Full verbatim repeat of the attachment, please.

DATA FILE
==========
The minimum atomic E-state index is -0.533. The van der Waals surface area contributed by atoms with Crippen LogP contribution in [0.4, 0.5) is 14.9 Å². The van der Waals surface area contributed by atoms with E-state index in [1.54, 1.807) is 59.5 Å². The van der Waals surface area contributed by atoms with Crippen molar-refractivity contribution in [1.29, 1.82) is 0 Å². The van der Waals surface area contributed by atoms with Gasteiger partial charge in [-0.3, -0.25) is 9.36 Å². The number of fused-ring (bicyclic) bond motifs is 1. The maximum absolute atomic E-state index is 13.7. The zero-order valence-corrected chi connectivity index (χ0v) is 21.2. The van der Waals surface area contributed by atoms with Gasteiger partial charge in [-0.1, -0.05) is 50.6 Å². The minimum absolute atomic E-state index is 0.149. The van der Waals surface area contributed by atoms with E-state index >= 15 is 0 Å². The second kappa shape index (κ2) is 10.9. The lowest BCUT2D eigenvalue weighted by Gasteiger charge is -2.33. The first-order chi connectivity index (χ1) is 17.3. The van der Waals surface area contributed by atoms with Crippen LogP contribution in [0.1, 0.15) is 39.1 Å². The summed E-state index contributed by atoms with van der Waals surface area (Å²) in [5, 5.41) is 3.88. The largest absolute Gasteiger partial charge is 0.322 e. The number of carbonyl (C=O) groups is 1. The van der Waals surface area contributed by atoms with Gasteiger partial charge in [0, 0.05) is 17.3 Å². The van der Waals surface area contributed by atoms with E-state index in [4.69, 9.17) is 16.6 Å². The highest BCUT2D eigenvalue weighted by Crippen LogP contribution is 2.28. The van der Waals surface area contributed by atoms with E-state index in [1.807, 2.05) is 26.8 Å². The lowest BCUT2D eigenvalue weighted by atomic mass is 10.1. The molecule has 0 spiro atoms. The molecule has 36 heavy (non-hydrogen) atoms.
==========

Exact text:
The minimum atomic E-state index is -0.533. The van der Waals surface area contributed by atoms with Crippen LogP contribution in [0.4, 0.5) is 14.9 Å². The van der Waals surface area contributed by atoms with E-state index in [1.54, 1.807) is 59.5 Å². The van der Waals surface area contributed by atoms with Crippen molar-refractivity contribution in [1.29, 1.82) is 0 Å². The van der Waals surface area contributed by atoms with Gasteiger partial charge in [-0.3, -0.25) is 9.36 Å². The number of fused-ring (bicyclic) bond motifs is 1. The maximum absolute atomic E-state index is 13.7. The zero-order valence-corrected chi connectivity index (χ0v) is 21.2. The van der Waals surface area contributed by atoms with Gasteiger partial charge in [-0.1, -0.05) is 50.6 Å². The minimum absolute atomic E-state index is 0.149. The van der Waals surface area contributed by atoms with E-state index >= 15 is 0 Å². The second kappa shape index (κ2) is 10.9. The lowest BCUT2D eigenvalue weighted by Gasteiger charge is -2.33. The first-order chi connectivity index (χ1) is 17.3. The van der Waals surface area contributed by atoms with Crippen LogP contribution in [0.1, 0.15) is 39.1 Å². The summed E-state index contributed by atoms with van der Waals surface area (Å²) in [5, 5.41) is 3.88. The largest absolute Gasteiger partial charge is 0.322 e. The number of carbonyl (C=O) groups is 1. The van der Waals surface area contributed by atoms with Gasteiger partial charge in [0, 0.05) is 17.3 Å². The van der Waals surface area contributed by atoms with E-state index in [4.69, 9.17) is 16.6 Å². The highest BCUT2D eigenvalue weighted by Crippen LogP contribution is 2.28. The van der Waals surface area contributed by atoms with E-state index in [1.807, 2.05) is 26.8 Å². The lowest BCUT2D eigenvalue weighted by atomic mass is 10.1. The molecule has 0 spiro atoms. The molecule has 36 heavy (non-hydrogen) atoms.